Appcelerator gears up for the business world
By Joab Jackson, IDG News Service | July 18th, 2014
The Appcelerator mobile development platform has been updated for better metric collection and building of APIs.
System administrators take note: That mobile employee expense app you’re building should be every bit as easy to use as Facebook. Oh, and you better deliver it quickly too, because that’s how Facebook rolls.
Increasingly, organizations are finding that they need to build mobile apps for their employees in this hyper-connected world. Because employees are probably already used to Twitter, Facebook, Google Maps and other consumer-friendly apps, they’ll expect a high degree of polish and performance from their enterprise apps as well.
“As consumers become more familiar with mobile experiences, they are bringing those expectations into the enterprise and expecting the enterprises to move just as fast,” said Jeff Haynie, co-founder and CEO of Appcelerator, which offers a set of software and services for building, testing and managing mobile applications.
Appcelerator has enjoyed considerable success catering to the exploding field of consumer mobile apps. Appcelerator’s software has been downloaded over 600,000 times and has been used to create over 70,000 mobile apps, according to the company. Family Dollar, VMware, Sprint and Avis have all used the software to build and run their own apps.
Now Appcelerator is turning its attention to supporting business-oriented apps. Such apps are being designed to solve “employee or business-oriented problems, much like apps solve problems in people’s personal lives,” Haynie said.
The company has updated its Appcelerator Platform with new features and associated services designed to ease the process of building business-class mobile apps.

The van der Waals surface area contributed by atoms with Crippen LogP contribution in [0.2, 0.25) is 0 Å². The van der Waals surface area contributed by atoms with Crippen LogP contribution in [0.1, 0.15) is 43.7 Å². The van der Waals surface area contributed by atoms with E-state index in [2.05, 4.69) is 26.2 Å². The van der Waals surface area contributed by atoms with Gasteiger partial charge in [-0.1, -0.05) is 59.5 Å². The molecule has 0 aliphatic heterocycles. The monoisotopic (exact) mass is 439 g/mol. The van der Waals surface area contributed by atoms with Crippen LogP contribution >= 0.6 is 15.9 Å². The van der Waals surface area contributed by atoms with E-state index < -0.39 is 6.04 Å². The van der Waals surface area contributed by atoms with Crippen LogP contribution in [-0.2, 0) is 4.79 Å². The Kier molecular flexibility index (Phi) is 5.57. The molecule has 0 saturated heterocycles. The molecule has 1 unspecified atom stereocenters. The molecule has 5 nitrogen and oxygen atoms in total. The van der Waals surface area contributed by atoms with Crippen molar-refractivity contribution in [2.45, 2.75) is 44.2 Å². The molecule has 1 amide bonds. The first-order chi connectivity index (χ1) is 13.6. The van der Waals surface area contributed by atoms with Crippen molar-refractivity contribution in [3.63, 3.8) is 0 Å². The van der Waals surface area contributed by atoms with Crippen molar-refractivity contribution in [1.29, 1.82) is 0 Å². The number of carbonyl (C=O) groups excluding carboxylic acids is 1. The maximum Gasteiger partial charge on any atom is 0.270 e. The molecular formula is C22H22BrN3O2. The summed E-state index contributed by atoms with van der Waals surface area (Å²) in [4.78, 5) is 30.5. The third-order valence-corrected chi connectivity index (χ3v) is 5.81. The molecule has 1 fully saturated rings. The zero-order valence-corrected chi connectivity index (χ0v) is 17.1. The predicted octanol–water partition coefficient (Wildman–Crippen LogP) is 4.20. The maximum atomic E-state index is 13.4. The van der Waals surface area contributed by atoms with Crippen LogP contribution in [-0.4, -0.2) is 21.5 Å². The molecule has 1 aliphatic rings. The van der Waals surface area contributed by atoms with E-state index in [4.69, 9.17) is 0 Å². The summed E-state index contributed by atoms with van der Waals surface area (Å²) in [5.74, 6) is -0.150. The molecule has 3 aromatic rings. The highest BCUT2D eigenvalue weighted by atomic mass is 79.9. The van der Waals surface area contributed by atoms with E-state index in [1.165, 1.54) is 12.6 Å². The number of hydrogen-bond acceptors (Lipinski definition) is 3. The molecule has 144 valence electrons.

While enterprise software companies such as SAP and Oracle provide mobile front ends for many of their products, most organizations have their own workflows that cannot be easily encapsulated by off-the-shelf products. As a result, organizations are looking to build their own apps to handle unique parts of their operations, Haynie said.
As a result, “I think there is a big shift towards business or employee-oriented applications” in the mobile development world, Haynie said.
The Appcelerator Platform is an integrated suite for building mobile applications. The package includes a code editor and a set of tools for testing the software, as well as for monitoring its usage once the app goes live. It includes libraries that allow a single app to be ported to different mobile platforms, including Apple, Android, Windows Phone and BlackBerry.
The Appcelerator Platform is based on the company’s Titanium open-source, cross-platform mobile development library and code editor.
To help business-class apps, Appcelerator has revamped its software’s analysis capabilities. This service can track how often an app is used, what sections of the app are used and how often the app crashes or runs slowly.
“The audience [for this analysis] is mainly business, product or marketing people who are really focused on understanding performance indicators and quality indicators,” Haynie said. The software “lets an IT administrator map key business criteria into a tablet application for executives to understand what is happening in their business, from an application standpoint.”
Apps that are built with Appcelerator Platform automatically collect key metrics through an Appcelerator hosted service. Administrators can create custom metrics by adding into their app interface calls to the Appcelerator data-collection service. Organizations can also run their own in-house service to collect Appcelerator data as well.
The company has also extended the use of its monitoring services so that programmers can retroactively embed Appcelerator’s programming interfaces into any app that has already been built, not just those built on the Appcelerator platform.
This update will allow developers to monitor any native app, one built specifically for an Apple or Android.
The Appcelerator Platform also includes software for creating and consuming third-party APIs (application programming interfaces), called API Builder. Previously, this task of connecting an app to a third-party API could be cumbersome, requiring knowledge of software libraries and communication protocols. Using a set of drivers, this software provides an easy way to encapsulate widely used enterprise APIs, such as those from Salesforce.com and Microsoft Dynamics CRM.
API Builder also allows developers to write their own APIs, allowing the app to tap into internal company business processes. Administrators can add in additional logic to the APIs, for tasks such as packaging data in a particular format, for instance.